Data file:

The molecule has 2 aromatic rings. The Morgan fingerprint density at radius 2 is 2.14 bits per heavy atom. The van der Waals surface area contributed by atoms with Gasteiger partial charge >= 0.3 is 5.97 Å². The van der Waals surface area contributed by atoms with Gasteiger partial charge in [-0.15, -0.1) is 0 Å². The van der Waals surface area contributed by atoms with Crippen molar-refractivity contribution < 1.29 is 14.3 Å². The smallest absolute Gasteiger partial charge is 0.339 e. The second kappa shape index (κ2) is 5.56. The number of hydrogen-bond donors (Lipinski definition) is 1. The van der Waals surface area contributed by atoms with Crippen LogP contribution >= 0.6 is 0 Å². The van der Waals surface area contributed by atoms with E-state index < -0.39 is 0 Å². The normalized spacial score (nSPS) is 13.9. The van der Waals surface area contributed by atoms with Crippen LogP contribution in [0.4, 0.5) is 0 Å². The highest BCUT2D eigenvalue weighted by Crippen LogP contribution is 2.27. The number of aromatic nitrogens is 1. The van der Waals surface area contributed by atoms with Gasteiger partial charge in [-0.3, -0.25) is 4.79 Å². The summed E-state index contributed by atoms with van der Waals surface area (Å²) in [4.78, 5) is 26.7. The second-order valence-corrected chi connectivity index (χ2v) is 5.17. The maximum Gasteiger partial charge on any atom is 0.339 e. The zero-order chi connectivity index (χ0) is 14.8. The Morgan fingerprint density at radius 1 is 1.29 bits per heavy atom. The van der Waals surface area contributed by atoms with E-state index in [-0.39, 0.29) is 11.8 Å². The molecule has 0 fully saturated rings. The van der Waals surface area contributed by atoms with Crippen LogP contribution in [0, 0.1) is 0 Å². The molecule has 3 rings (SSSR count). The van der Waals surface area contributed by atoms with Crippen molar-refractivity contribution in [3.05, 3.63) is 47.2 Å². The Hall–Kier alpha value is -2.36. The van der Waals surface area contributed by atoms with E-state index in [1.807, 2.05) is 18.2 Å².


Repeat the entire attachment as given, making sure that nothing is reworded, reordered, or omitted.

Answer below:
The molecule has 2 aromatic rings. The Morgan fingerprint density at radius 2 is 2.14 bits per heavy atom. The van der Waals surface area contributed by atoms with Gasteiger partial charge >= 0.3 is 5.97 Å². The van der Waals surface area contributed by atoms with Gasteiger partial charge in [-0.15, -0.1) is 0 Å². The van der Waals surface area contributed by atoms with Crippen molar-refractivity contribution < 1.29 is 14.3 Å². The smallest absolute Gasteiger partial charge is 0.339 e. The second kappa shape index (κ2) is 5.56. The number of hydrogen-bond donors (Lipinski definition) is 1. The van der Waals surface area contributed by atoms with Crippen LogP contribution >= 0.6 is 0 Å². The van der Waals surface area contributed by atoms with E-state index < -0.39 is 0 Å². The normalized spacial score (nSPS) is 13.9. The van der Waals surface area contributed by atoms with Crippen LogP contribution in [0.4, 0.5) is 0 Å². The highest BCUT2D eigenvalue weighted by Crippen LogP contribution is 2.27. The number of aromatic nitrogens is 1. The van der Waals surface area contributed by atoms with Gasteiger partial charge in [-0.3, -0.25) is 4.79 Å². The summed E-state index contributed by atoms with van der Waals surface area (Å²) in [4.78, 5) is 26.7. The second-order valence-corrected chi connectivity index (χ2v) is 5.17. The maximum Gasteiger partial charge on any atom is 0.339 e. The zero-order chi connectivity index (χ0) is 14.8. The Morgan fingerprint density at radius 1 is 1.29 bits per heavy atom. The van der Waals surface area contributed by atoms with E-state index in [-0.39, 0.29) is 11.8 Å². The molecule has 0 fully saturated rings. The van der Waals surface area contributed by atoms with Crippen LogP contribution in [0, 0.1) is 0 Å². The molecule has 3 rings (SSSR count). The van der Waals surface area contributed by atoms with Crippen molar-refractivity contribution in [3.05, 3.63) is 47.2 Å². The Hall–Kier alpha value is -2.36. The van der Waals surface area contributed by atoms with E-state index in [1.807, 2.05) is 18.2 Å².